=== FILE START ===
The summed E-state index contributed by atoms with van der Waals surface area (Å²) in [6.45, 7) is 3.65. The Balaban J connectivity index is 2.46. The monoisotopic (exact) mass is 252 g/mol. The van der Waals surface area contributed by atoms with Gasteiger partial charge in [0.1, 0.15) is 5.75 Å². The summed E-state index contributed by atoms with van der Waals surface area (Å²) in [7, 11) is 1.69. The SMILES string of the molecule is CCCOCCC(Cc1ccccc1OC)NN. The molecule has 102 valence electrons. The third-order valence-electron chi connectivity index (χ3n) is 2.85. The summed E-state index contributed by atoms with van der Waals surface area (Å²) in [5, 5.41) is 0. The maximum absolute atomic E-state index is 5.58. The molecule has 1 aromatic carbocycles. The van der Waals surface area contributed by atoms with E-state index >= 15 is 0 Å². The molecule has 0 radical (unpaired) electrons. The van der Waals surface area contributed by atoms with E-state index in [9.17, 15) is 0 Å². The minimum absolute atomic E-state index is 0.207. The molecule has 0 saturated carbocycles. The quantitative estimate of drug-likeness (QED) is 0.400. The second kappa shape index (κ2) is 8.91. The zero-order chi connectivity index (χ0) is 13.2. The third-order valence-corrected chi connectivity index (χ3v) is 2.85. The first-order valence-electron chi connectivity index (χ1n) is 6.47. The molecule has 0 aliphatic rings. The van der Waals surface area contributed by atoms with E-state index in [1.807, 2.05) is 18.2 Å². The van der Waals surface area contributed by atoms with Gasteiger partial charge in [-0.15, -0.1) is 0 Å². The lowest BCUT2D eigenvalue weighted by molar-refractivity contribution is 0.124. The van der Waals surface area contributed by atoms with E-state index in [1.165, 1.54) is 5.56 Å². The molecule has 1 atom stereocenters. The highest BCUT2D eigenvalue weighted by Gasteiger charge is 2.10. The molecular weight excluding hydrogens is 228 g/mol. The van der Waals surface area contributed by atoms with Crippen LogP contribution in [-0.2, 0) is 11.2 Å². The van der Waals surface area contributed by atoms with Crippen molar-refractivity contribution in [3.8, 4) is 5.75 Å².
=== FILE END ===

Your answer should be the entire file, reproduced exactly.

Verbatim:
The summed E-state index contributed by atoms with van der Waals surface area (Å²) in [6.45, 7) is 3.65. The Balaban J connectivity index is 2.46. The monoisotopic (exact) mass is 252 g/mol. The van der Waals surface area contributed by atoms with Gasteiger partial charge in [0.1, 0.15) is 5.75 Å². The summed E-state index contributed by atoms with van der Waals surface area (Å²) in [7, 11) is 1.69. The SMILES string of the molecule is CCCOCCC(Cc1ccccc1OC)NN. The molecule has 102 valence electrons. The third-order valence-electron chi connectivity index (χ3n) is 2.85. The summed E-state index contributed by atoms with van der Waals surface area (Å²) in [5, 5.41) is 0. The maximum absolute atomic E-state index is 5.58. The molecule has 1 aromatic carbocycles. The van der Waals surface area contributed by atoms with E-state index >= 15 is 0 Å². The molecule has 0 radical (unpaired) electrons. The van der Waals surface area contributed by atoms with E-state index in [9.17, 15) is 0 Å². The minimum absolute atomic E-state index is 0.207. The molecule has 0 saturated carbocycles. The quantitative estimate of drug-likeness (QED) is 0.400. The second kappa shape index (κ2) is 8.91. The zero-order chi connectivity index (χ0) is 13.2. The third-order valence-corrected chi connectivity index (χ3v) is 2.85. The first-order valence-electron chi connectivity index (χ1n) is 6.47. The molecule has 0 aliphatic rings. The van der Waals surface area contributed by atoms with E-state index in [1.807, 2.05) is 18.2 Å². The van der Waals surface area contributed by atoms with Gasteiger partial charge in [-0.15, -0.1) is 0 Å². The lowest BCUT2D eigenvalue weighted by molar-refractivity contribution is 0.124. The van der Waals surface area contributed by atoms with E-state index in [1.165, 1.54) is 5.56 Å². The molecule has 1 atom stereocenters. The highest BCUT2D eigenvalue weighted by Gasteiger charge is 2.10. The molecular weight excluding hydrogens is 228 g/mol. The van der Waals surface area contributed by atoms with Crippen LogP contribution in [-0.2, 0) is 11.2 Å². The van der Waals surface area contributed by atoms with Crippen molar-refractivity contribution in [3.8, 4) is 5.75 Å².